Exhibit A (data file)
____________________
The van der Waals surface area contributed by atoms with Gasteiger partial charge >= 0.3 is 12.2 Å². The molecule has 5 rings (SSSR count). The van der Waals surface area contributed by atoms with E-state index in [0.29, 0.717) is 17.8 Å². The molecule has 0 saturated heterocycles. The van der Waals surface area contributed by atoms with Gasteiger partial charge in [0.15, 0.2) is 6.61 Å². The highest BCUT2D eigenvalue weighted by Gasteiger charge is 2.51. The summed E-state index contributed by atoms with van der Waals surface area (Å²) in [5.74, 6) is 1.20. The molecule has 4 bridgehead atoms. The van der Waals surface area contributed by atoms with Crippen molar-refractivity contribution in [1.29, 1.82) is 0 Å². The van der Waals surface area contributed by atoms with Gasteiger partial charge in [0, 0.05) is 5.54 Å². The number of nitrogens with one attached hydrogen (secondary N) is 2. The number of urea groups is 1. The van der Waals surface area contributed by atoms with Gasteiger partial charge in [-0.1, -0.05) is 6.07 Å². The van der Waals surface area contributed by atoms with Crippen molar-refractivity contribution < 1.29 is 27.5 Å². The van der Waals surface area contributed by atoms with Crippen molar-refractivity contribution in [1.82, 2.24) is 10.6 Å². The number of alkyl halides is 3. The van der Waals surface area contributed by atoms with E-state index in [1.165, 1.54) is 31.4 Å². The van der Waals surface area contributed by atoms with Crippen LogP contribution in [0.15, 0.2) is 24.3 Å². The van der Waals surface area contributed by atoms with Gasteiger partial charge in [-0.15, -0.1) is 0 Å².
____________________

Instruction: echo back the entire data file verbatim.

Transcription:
The van der Waals surface area contributed by atoms with Gasteiger partial charge >= 0.3 is 12.2 Å². The molecule has 5 rings (SSSR count). The van der Waals surface area contributed by atoms with E-state index in [0.29, 0.717) is 17.8 Å². The molecule has 0 saturated heterocycles. The van der Waals surface area contributed by atoms with Gasteiger partial charge in [0.15, 0.2) is 6.61 Å². The highest BCUT2D eigenvalue weighted by Gasteiger charge is 2.51. The summed E-state index contributed by atoms with van der Waals surface area (Å²) in [5.74, 6) is 1.20. The molecule has 4 bridgehead atoms. The van der Waals surface area contributed by atoms with Crippen molar-refractivity contribution in [1.29, 1.82) is 0 Å². The van der Waals surface area contributed by atoms with Gasteiger partial charge in [0, 0.05) is 5.54 Å². The number of nitrogens with one attached hydrogen (secondary N) is 2. The number of urea groups is 1. The van der Waals surface area contributed by atoms with Gasteiger partial charge in [-0.1, -0.05) is 6.07 Å². The van der Waals surface area contributed by atoms with Crippen molar-refractivity contribution < 1.29 is 27.5 Å². The van der Waals surface area contributed by atoms with Crippen molar-refractivity contribution in [1.82, 2.24) is 10.6 Å². The number of alkyl halides is 3. The van der Waals surface area contributed by atoms with E-state index in [1.165, 1.54) is 31.4 Å². The van der Waals surface area contributed by atoms with Crippen LogP contribution in [0.15, 0.2) is 24.3 Å². The van der Waals surface area contributed by atoms with Gasteiger partial charge in [-0.15, -0.1) is 0 Å².